This article, by Bernard Starr, originally appeared on the Huffington Post Books blog on 12/24/12.
Self-publishing continues its exponential growth. More and more authors are choosing this route for presenting their work to the public, encouraged by impressive success stories, including accounts by bestselling writers who have moved over from traditional publishing to take advantage of greater profits and better control of their works.
But there is one domain that self-published authors rarely think about, which mainstream publishers have traditionally managed: legal issues.
If you self-publish, you are the publisher and thus assume all the legal responsibilities. At first this might seem frightening. But it doesn’t have to be, as I discovered in my interview with Paul Rapp, an attorney who specializes in intellectual property rights in Monterey, Mass. and teaches Art & Entertainment Law and Copyright Law at Albany (N.Y.) Law School. He also discusses copyright issues in publishing on Vox Pop on Northeast Public Radio.
Rapp says he is working increasingly with self-publishers and self-published authors. He cited the prominent legal issues that authors should pay attention to: The use of images, quotes, and other materials from copyrighted works, the use of public domain works, the amount of a published works that can be quoted, portrayals of real people in fictional works, the standards for portraying famous and non-famous persons, portrayals of real people in non-fictional works, and the importance of copyright registration.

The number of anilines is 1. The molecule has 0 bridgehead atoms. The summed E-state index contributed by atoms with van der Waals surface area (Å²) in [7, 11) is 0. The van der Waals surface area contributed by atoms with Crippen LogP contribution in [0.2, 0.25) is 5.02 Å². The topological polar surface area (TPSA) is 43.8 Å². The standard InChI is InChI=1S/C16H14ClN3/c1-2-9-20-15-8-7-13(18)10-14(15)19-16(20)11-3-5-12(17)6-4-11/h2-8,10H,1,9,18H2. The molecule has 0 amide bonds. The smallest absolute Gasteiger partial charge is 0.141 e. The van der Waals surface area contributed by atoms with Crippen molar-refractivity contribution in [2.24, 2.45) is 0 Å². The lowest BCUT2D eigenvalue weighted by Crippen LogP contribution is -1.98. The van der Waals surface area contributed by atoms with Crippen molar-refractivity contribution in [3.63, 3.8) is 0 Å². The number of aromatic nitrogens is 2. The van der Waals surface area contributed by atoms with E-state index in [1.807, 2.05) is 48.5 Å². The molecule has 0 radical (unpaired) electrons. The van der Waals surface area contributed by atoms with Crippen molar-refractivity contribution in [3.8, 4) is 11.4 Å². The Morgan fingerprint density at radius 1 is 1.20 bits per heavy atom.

Starr: Isn’t the provision of legal services an area where traditional publishing offers an edge to authors?
Rapp: The issues don’t go away whether you are publishing traditionally or self-publishing. While the legal department of a publishing house may assess the legal issues in a work and advise, or demand changes if necessary, that doesn’t release the author from responsibility. Every publishing agreement that I have ever seen has an indemnification clause in which the author agrees to hold the publisher harmless if there are claims against the publisher for any infringement or violation of personal rights. That being said, most publishers vet books before they go out and have insurance policies that cover most of these lawsuits; the insurers may also vet a manuscript prior to publication. But I think this is happening less and less, leaving the author exposed. And I’m seeing a lot of agreements that, particularly for non-fiction books, require the author, rather than the publisher, to get necessary permissions and licenses to use any third party material.
Starr: What advice do you have for self-publishing authors who have legal concerns?